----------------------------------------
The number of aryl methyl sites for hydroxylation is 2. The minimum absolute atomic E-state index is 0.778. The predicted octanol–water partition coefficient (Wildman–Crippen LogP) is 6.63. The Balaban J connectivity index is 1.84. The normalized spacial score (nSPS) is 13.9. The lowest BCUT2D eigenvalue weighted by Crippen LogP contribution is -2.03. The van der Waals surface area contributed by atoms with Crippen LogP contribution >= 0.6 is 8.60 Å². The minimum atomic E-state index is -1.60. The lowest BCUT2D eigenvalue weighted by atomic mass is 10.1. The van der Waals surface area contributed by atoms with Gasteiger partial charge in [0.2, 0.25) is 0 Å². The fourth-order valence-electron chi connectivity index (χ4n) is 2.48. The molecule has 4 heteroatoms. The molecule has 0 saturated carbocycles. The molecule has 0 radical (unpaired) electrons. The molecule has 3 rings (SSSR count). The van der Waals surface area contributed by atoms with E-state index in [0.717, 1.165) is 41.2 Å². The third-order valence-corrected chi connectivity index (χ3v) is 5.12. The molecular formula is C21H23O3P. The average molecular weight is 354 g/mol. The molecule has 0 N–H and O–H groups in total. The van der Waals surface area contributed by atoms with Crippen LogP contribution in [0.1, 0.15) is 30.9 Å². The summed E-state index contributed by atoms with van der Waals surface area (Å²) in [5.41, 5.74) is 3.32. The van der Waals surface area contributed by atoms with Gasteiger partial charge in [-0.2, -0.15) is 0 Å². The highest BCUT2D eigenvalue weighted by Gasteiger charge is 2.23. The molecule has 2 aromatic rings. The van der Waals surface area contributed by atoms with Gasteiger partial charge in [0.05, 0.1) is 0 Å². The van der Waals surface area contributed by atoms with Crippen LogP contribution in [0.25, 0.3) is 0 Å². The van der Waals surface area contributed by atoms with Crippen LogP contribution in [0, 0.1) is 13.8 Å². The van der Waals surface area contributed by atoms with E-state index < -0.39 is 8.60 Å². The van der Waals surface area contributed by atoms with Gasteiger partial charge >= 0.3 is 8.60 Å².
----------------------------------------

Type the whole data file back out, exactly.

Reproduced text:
The number of aryl methyl sites for hydroxylation is 2. The minimum absolute atomic E-state index is 0.778. The predicted octanol–water partition coefficient (Wildman–Crippen LogP) is 6.63. The Balaban J connectivity index is 1.84. The normalized spacial score (nSPS) is 13.9. The lowest BCUT2D eigenvalue weighted by Crippen LogP contribution is -2.03. The van der Waals surface area contributed by atoms with Crippen LogP contribution >= 0.6 is 8.60 Å². The minimum atomic E-state index is -1.60. The lowest BCUT2D eigenvalue weighted by atomic mass is 10.1. The van der Waals surface area contributed by atoms with Gasteiger partial charge in [0.2, 0.25) is 0 Å². The fourth-order valence-electron chi connectivity index (χ4n) is 2.48. The molecule has 4 heteroatoms. The molecule has 0 saturated carbocycles. The molecule has 0 radical (unpaired) electrons. The molecule has 3 rings (SSSR count). The van der Waals surface area contributed by atoms with E-state index in [0.717, 1.165) is 41.2 Å². The third-order valence-corrected chi connectivity index (χ3v) is 5.12. The molecular formula is C21H23O3P. The average molecular weight is 354 g/mol. The molecule has 0 N–H and O–H groups in total. The van der Waals surface area contributed by atoms with Crippen LogP contribution in [0.1, 0.15) is 30.9 Å². The summed E-state index contributed by atoms with van der Waals surface area (Å²) in [5.41, 5.74) is 3.32. The van der Waals surface area contributed by atoms with Gasteiger partial charge in [-0.2, -0.15) is 0 Å². The highest BCUT2D eigenvalue weighted by Gasteiger charge is 2.23. The molecule has 2 aromatic rings. The van der Waals surface area contributed by atoms with Gasteiger partial charge in [0.05, 0.1) is 0 Å². The van der Waals surface area contributed by atoms with Crippen LogP contribution in [0.25, 0.3) is 0 Å². The van der Waals surface area contributed by atoms with Crippen LogP contribution in [0, 0.1) is 13.8 Å². The van der Waals surface area contributed by atoms with E-state index < -0.39 is 8.60 Å². The van der Waals surface area contributed by atoms with Gasteiger partial charge >= 0.3 is 8.60 Å².